On St. Patrick’s night, with Detroit in town, Campbell sat down with his future wife to enjoy the game. Instead, he got slapped in the face by someone, then others started pelting him with tomatoes, and then someone let off a smoke bomb.

The game, naturally, was cancelled, with the win given to Detroit, and outside, all hell broke loose. Store windows were smashed, looters looted, and in general, it wasn’t Woodstock by any stretch of the imagination.

So to wrap this up, a few different things came out of this that I find interesting. It was Montreal sports writer Red Fisher’s very first day on the job covering the Habs. Bernie Geoffrion overtook Richard to win the scoring title. The Red Wings took out Montreal in the playoffs. The Rocket went on the radio to plead for peace on Ste Catherines Street. And the smoke bomb was later found out to be police-issue. You can read what you want into that one.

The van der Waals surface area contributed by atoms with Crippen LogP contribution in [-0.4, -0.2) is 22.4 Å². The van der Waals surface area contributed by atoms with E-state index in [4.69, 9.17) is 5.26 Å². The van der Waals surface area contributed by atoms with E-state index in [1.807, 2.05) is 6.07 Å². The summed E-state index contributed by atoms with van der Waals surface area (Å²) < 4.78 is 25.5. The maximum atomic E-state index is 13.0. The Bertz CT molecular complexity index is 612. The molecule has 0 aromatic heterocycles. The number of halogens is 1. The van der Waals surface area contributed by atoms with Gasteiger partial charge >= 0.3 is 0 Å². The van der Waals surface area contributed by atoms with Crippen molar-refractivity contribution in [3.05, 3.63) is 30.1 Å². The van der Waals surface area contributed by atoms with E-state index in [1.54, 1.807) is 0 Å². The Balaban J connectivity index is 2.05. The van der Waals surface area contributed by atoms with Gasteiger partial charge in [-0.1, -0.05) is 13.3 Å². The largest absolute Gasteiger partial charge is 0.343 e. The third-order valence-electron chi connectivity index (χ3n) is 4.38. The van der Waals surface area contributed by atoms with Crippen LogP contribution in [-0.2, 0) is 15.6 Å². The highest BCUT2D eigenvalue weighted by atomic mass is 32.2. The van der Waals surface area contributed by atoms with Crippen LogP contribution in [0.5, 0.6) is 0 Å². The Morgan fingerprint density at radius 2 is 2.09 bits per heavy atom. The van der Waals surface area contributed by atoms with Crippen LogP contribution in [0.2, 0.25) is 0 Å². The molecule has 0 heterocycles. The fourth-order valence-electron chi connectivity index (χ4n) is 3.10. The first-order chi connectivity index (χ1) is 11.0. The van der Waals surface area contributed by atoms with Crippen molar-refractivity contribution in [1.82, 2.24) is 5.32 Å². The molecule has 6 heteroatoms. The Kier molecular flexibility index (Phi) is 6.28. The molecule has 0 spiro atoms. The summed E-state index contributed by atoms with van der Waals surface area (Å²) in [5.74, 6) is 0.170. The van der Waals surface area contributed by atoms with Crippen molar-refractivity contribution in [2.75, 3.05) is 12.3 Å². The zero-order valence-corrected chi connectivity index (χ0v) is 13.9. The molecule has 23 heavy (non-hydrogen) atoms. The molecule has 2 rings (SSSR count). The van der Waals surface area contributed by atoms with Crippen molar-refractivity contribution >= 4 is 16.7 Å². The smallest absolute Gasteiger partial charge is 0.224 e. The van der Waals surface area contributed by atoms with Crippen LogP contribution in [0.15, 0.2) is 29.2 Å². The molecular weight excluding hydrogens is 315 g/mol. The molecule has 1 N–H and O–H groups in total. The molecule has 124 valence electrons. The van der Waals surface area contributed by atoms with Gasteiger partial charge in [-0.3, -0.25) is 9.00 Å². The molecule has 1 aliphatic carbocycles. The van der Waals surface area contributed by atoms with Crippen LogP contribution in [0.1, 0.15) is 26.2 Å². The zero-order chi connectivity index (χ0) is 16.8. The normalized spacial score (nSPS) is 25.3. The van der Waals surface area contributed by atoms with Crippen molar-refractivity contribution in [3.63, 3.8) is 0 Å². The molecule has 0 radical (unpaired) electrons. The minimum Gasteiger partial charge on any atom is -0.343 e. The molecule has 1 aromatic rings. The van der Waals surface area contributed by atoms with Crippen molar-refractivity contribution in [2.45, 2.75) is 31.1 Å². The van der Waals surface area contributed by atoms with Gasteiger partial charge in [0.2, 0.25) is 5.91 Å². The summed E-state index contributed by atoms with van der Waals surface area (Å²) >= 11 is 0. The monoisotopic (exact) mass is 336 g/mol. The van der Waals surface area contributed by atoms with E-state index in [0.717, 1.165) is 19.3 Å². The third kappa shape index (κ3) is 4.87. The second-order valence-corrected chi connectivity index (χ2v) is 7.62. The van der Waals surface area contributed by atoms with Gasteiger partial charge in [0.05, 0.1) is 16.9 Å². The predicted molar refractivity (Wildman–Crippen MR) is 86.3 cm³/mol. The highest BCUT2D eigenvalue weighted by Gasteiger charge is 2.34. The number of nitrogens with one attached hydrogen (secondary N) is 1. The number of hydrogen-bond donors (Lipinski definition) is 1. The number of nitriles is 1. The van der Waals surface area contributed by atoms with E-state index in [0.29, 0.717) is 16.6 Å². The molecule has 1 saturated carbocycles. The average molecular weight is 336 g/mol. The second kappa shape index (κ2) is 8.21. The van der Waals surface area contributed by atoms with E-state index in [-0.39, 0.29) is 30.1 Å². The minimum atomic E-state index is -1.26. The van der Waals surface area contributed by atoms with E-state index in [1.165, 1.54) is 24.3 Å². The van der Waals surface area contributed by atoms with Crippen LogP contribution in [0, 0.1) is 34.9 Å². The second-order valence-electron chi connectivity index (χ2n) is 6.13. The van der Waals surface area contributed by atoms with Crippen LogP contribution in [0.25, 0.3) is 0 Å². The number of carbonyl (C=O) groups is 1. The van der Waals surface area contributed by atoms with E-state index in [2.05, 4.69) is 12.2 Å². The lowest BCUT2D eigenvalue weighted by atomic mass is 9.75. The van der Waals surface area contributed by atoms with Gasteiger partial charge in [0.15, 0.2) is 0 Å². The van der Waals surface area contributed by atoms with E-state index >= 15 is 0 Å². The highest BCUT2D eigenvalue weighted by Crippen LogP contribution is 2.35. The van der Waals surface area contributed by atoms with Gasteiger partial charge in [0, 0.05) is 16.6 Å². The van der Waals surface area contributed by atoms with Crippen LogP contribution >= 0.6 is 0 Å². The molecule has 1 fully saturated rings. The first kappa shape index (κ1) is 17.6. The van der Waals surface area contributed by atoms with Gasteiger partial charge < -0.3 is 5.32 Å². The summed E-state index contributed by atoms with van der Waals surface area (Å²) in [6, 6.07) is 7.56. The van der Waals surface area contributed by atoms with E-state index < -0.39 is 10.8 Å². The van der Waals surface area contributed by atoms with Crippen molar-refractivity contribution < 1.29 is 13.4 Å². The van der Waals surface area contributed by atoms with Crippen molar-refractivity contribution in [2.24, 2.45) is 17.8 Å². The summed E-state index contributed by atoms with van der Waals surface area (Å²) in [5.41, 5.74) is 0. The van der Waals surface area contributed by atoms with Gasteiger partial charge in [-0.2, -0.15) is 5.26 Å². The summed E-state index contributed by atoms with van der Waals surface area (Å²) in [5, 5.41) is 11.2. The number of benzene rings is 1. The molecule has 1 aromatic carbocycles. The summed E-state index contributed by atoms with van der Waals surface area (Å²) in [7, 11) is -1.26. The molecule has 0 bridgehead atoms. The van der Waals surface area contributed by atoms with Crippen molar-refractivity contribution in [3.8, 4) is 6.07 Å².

Personally, I’d love to know who the culprits were who slapped Campbell, threw the tomatoes, and let off the smoke bomb. They set history in motion.


4 Responses to “I Think I’m Going To Have A Green Beer And Toast The Richard Riot”

  1. der Habinator Says:


    Right now I am royally pissed off! I had a helluva a lot of fun working on a schtick re the riot & the damn thing just `disappeared’! @#@%$@#$ I’ve been having all kinds of problems with the pc lately. In any case, basically, I was just saying that, yeah, I agree with you that the Richard Riot helped propel the on-going Quiet Revolution into a more vociferous and confrontational phase which contributed greatly to the ultimate reshaping of Quebec in all ways.